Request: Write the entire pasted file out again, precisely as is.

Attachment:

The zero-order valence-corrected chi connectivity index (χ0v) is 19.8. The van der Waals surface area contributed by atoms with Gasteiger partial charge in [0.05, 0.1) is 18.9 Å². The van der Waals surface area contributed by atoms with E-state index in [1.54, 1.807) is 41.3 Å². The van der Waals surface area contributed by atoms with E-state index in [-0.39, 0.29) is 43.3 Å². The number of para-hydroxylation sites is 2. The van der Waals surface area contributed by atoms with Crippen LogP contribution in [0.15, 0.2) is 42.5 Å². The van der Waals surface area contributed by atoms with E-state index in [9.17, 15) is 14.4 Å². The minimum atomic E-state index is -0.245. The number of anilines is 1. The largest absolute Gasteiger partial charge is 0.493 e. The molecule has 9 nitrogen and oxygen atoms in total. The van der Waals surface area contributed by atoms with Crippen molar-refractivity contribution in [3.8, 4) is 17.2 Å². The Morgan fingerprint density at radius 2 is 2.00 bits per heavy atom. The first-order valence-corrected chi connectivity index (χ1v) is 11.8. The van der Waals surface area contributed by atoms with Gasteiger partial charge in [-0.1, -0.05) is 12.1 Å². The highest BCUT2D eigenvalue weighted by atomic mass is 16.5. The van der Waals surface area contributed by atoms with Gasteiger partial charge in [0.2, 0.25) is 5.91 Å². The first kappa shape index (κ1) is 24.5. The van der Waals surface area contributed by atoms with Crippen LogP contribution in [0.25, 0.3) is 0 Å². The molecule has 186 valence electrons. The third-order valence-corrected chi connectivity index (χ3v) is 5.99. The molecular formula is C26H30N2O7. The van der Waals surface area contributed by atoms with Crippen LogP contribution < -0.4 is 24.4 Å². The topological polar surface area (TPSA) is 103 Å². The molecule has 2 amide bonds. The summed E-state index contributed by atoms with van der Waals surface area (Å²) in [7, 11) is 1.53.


The zero-order valence-corrected chi connectivity index (χ0v) is 19.8. The van der Waals surface area contributed by atoms with Gasteiger partial charge in [0.05, 0.1) is 18.9 Å². The van der Waals surface area contributed by atoms with E-state index in [1.54, 1.807) is 41.3 Å². The van der Waals surface area contributed by atoms with E-state index in [-0.39, 0.29) is 43.3 Å². The number of para-hydroxylation sites is 2. The van der Waals surface area contributed by atoms with Crippen LogP contribution in [0.15, 0.2) is 42.5 Å². The van der Waals surface area contributed by atoms with E-state index in [9.17, 15) is 14.4 Å². The minimum atomic E-state index is -0.245. The number of anilines is 1. The largest absolute Gasteiger partial charge is 0.493 e. The molecule has 9 nitrogen and oxygen atoms in total. The van der Waals surface area contributed by atoms with Crippen molar-refractivity contribution in [3.8, 4) is 17.2 Å². The Morgan fingerprint density at radius 2 is 2.00 bits per heavy atom. The first-order valence-corrected chi connectivity index (χ1v) is 11.8. The van der Waals surface area contributed by atoms with Gasteiger partial charge in [-0.1, -0.05) is 12.1 Å². The highest BCUT2D eigenvalue weighted by atomic mass is 16.5. The van der Waals surface area contributed by atoms with Gasteiger partial charge in [0.2, 0.25) is 5.91 Å². The first kappa shape index (κ1) is 24.5. The van der Waals surface area contributed by atoms with Crippen LogP contribution in [0.25, 0.3) is 0 Å². The molecule has 186 valence electrons. The third-order valence-corrected chi connectivity index (χ3v) is 5.99. The molecular formula is C26H30N2O7. The van der Waals surface area contributed by atoms with Crippen LogP contribution < -0.4 is 24.4 Å². The topological polar surface area (TPSA) is 103 Å². The molecule has 2 amide bonds. The summed E-state index contributed by atoms with van der Waals surface area (Å²) in [7, 11) is 1.53.